The founder of creative design studio Moulin Orange in Taiwan may have been born with entrepreneurial DNA, but his own success in business has been hard fought and won.
“My grandmother is said to be the founder of Taiwanese cuisine,” says Laurent Shen, owner of Moulin Orange, whose powerhouse clients have included Nike, Adidas and New Balance. “She set up her own chain restaurants and founded food processing plants. In the ’70s or ’80s, our products were so well-known in Taiwan even children could sing our advertising song.”
But growing up, his grandmother’s natural success didn’t seem to smoothly translate to Shen’s father, who was forced to leave the family business after an accident.
“In my childhood memory, I did not feel much warmth,” Shen says. “After the accident, my family was treated indifferently by our grandmother and relatives. Because of the background of our family, people treated us well when we were outside, so I struggled under two such opposite conditions.”
Unhappy with himself, Shen began to search for deeper meaning in life, visiting temples and fortune-tellers, exploring different types of qigong meditation, and reading classical spiritual texts such as the Diamond Sutra.
“The experience probably made me aware that there are some unknown things existing in this world, but you can never find real release from these things,” he says.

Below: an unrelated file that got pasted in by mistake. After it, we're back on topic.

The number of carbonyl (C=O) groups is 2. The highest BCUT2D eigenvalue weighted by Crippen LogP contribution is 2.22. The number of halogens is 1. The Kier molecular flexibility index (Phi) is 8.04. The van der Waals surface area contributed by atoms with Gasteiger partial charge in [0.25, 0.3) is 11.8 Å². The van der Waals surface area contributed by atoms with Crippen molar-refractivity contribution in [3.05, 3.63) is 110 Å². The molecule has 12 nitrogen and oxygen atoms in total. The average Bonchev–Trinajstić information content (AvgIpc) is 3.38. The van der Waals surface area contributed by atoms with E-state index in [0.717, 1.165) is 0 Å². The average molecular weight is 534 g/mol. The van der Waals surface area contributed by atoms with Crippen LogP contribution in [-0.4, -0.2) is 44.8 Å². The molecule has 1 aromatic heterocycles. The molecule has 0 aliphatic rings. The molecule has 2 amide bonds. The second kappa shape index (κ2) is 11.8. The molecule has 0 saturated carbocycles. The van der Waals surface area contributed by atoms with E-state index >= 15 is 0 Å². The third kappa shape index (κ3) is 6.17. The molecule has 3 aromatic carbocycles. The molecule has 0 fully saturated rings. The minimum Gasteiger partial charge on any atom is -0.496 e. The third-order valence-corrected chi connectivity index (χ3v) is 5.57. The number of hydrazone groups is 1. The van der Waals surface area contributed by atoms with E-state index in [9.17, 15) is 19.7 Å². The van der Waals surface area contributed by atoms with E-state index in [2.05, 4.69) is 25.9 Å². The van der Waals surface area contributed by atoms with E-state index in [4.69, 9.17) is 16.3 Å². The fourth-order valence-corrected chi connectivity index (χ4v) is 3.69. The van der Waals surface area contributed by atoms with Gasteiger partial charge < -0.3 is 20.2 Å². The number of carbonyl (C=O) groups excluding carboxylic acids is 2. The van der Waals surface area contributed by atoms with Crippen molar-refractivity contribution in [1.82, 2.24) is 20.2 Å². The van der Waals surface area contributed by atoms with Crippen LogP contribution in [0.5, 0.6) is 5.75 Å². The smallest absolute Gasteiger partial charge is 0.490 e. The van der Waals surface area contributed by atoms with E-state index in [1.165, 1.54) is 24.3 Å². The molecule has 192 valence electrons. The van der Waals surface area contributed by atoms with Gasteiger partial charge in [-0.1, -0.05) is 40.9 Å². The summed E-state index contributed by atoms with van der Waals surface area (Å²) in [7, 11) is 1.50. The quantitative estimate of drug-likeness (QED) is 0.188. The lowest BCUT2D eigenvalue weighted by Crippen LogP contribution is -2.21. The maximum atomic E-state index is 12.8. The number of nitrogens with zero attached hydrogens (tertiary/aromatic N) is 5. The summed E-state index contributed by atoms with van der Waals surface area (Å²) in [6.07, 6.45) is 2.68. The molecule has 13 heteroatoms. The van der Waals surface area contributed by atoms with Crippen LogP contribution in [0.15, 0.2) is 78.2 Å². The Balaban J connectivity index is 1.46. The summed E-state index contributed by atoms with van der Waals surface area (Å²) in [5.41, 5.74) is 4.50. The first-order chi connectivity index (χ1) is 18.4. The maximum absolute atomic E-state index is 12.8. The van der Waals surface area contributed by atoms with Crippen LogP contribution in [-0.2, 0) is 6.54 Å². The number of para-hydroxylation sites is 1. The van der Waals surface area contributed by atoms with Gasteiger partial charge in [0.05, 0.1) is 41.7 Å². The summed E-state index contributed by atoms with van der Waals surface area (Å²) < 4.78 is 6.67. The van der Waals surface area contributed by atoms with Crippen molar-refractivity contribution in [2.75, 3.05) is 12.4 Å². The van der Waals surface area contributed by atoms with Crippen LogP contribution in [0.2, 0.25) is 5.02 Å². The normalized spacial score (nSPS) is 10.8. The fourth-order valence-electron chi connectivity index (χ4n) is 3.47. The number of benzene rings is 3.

In 1994, Shen left Taiwan to attend a respected architecture school in France, where he excelled for the first time in his life. But due to his family’s financial difficulties, he had to return to Taiwan before finishing his degree.
With his first taste of success, Shen had a newfound belief in himself and started his own design company half a year after returning to Taiwan.
“I had a hot temper at that time — years of repression made me feel inferior,” says Shen. “I was conceited and insisting on having my own way.” Within one year, Shen and his business partner’s relationship became unmanageable, and the company broke up.
But Shen didn’t quit, and started a boutique design firm with his brother, naming it Moulin Orange — homage to his fondness for Paris and respect for Steve Jobs.